Abandoned, truly abandoned ghost-city like looking buildings are not a new sight,and we have been seeing it more and more in many neighborhoods of big cities in the U.S., not just New York.
Take Los Angeles, for example, and take a ride through West Los Angeles, ( starting at the Beverly Center ) up Beverly Blvd toward Fairfax. One storefront after the other bears ” FOR LEASE” signs, for the same reasons as mentioned above, re. New York – the leases are constantly increased to a price few businesses can afford to pay, thus forced to close, or move to a different neighborhood.
Or take Robertson Blvd in West Hollywood/Beverly Hills, a very popular street, especially between Santa Monica Blvd and Burton Way, with lots of fashionable clothing stores and eateries, like the Ivy, for example.
If you’re familiar with that area and remember Michel Richard’s, a popular French restaurant on the corner of 3rd Street and Robertson, well, it’s no longer there. They were forced to close after almost 3 decades serving the neighborhood, because the lease was raised to an unaffordable price. Maison Richard’s had to move out of the neighborhood and went to Stanley drive off of Melrose, in West Hollywood.
My very favorite eatery, having served the best Brunch on sundays ( plus “scooped out” bagels) in Los Angeles, was The Freyer’s Club. If lucky enough to have a comedian friend belonging to the club, that was the place to go. No eatery could even come close to their weekend brunch buffet and service. Needless to say, it’s closed now for quite a few years.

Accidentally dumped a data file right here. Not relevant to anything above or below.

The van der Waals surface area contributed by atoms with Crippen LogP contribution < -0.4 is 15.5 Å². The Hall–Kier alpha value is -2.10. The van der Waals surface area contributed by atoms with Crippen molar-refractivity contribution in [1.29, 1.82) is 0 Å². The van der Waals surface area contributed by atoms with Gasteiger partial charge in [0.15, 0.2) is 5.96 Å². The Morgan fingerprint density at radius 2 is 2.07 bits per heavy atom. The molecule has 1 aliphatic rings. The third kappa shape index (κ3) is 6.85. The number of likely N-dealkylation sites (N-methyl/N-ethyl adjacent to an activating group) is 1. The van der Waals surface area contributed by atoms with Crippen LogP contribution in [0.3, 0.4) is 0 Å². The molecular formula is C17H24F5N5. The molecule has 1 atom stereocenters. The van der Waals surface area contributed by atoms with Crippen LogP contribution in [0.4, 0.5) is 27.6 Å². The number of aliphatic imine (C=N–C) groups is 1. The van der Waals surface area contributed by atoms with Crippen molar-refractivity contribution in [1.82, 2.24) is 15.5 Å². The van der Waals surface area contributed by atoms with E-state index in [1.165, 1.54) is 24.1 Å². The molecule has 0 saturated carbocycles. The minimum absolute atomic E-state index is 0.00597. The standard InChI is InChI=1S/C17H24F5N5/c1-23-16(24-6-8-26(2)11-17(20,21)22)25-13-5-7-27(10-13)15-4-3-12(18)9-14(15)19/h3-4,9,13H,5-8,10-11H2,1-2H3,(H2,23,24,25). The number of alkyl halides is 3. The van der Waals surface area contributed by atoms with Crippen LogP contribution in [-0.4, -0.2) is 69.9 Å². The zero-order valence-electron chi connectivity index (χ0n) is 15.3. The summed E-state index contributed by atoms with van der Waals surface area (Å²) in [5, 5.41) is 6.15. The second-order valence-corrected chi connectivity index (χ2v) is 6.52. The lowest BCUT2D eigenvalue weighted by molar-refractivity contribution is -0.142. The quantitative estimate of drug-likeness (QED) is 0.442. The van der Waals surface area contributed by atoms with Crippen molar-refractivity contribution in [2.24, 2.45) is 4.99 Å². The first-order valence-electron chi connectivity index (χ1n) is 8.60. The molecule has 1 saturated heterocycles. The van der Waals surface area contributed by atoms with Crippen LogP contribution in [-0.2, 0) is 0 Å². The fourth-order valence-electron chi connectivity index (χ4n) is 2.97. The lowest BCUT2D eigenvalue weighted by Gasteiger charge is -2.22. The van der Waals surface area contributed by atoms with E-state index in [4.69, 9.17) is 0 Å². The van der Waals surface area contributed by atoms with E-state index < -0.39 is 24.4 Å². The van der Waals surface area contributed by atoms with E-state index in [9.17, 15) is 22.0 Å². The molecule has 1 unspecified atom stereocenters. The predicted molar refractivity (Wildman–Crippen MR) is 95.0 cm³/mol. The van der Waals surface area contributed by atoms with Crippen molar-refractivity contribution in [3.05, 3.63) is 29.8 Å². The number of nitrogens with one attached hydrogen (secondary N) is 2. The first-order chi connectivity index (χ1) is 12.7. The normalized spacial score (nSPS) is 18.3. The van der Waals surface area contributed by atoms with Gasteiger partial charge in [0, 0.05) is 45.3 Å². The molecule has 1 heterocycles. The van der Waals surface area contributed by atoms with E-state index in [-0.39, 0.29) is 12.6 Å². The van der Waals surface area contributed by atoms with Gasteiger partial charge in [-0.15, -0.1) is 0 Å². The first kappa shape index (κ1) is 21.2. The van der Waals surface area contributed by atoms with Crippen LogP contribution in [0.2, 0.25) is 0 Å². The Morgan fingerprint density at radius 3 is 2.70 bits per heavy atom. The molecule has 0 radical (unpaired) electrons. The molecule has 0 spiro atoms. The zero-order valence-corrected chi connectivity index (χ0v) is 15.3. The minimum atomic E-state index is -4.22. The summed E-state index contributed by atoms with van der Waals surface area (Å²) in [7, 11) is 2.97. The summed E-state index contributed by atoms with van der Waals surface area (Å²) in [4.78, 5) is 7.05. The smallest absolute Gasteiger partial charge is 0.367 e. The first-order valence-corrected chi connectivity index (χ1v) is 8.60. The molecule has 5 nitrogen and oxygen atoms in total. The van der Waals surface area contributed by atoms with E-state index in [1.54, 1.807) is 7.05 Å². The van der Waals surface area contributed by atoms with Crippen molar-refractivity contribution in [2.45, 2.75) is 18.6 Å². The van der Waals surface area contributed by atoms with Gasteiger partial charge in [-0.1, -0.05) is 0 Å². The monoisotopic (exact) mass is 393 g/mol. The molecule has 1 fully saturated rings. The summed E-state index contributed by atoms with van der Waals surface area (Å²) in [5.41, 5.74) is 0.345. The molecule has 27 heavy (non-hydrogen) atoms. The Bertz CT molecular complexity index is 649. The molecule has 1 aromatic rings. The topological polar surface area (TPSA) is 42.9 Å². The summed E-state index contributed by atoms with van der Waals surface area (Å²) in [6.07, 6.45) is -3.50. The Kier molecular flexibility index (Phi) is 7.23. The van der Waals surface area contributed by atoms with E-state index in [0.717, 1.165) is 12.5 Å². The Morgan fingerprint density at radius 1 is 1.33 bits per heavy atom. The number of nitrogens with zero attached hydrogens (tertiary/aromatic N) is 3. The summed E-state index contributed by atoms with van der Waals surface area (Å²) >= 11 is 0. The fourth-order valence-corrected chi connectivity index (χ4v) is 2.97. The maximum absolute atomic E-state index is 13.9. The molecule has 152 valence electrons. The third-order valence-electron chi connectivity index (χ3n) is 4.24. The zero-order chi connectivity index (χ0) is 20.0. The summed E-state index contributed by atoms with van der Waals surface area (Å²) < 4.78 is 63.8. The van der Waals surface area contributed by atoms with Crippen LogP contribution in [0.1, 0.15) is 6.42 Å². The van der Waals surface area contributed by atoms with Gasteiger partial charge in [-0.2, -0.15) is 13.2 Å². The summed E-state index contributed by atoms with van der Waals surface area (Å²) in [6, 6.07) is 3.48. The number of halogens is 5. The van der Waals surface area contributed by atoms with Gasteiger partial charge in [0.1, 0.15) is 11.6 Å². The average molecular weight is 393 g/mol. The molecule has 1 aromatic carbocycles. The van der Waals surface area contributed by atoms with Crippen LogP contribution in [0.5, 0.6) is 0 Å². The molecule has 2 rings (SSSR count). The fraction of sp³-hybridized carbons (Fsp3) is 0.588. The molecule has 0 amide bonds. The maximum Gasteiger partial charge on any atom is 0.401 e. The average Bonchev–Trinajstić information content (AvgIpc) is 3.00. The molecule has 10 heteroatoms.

Another truly spectacular restaurant, with a truly unique and delicious menu, was Kate Mantelini on the corner of Doheny and Wilshire Blvd. in Bevery Hills. It also closed a little over a year ago. Then there is the Newsroom, on Robertson Blvd, another very popular restaurant having served the neighborhood for nearly two decades. It had to close last year, unable to afford the increase of the lease.
These are only a few examples of the uncountable restaurants and stores that were forced to close because of greedy new landlords, who in many cases ended up not being able to rent/lease their stores because they just asked unreasonable sums of rent; like the now empty building on Beverly Blvd. that used to house Jules Seltzer & Associates – an office furniture store, who were forced to move to a new location because of the enormous lease/rent increase. That building/store has been empty since last fall = soon to be another abandoned looking storefront.
In all the years of my adulthood, i’ve never seen so many for lease signs on store fronts in the center of big cities. It almost looks as though people are leaving America, or the big cities, or America was hijacked by a strange greedy new breed of folks who seem to make more profit NOT leasing their store, than to lease it; therwise they’d lower their lease prices ?
But greedy Landlords are not the only ones apparently having hijacked America. The country’s ” Public Servants”, elected and paid by their “Employers” The People, don’t seem to have the The People’s interest at heart anymore either, and treat their Employers as though they’re their subordinates, wasting away the people’s money, but what exactly are they doing with the money ? Where exactly is it going, while America’s infrastructure is ” literally” falling apart ?
More on that in Part 2 of the article series, ” America Hijacked ”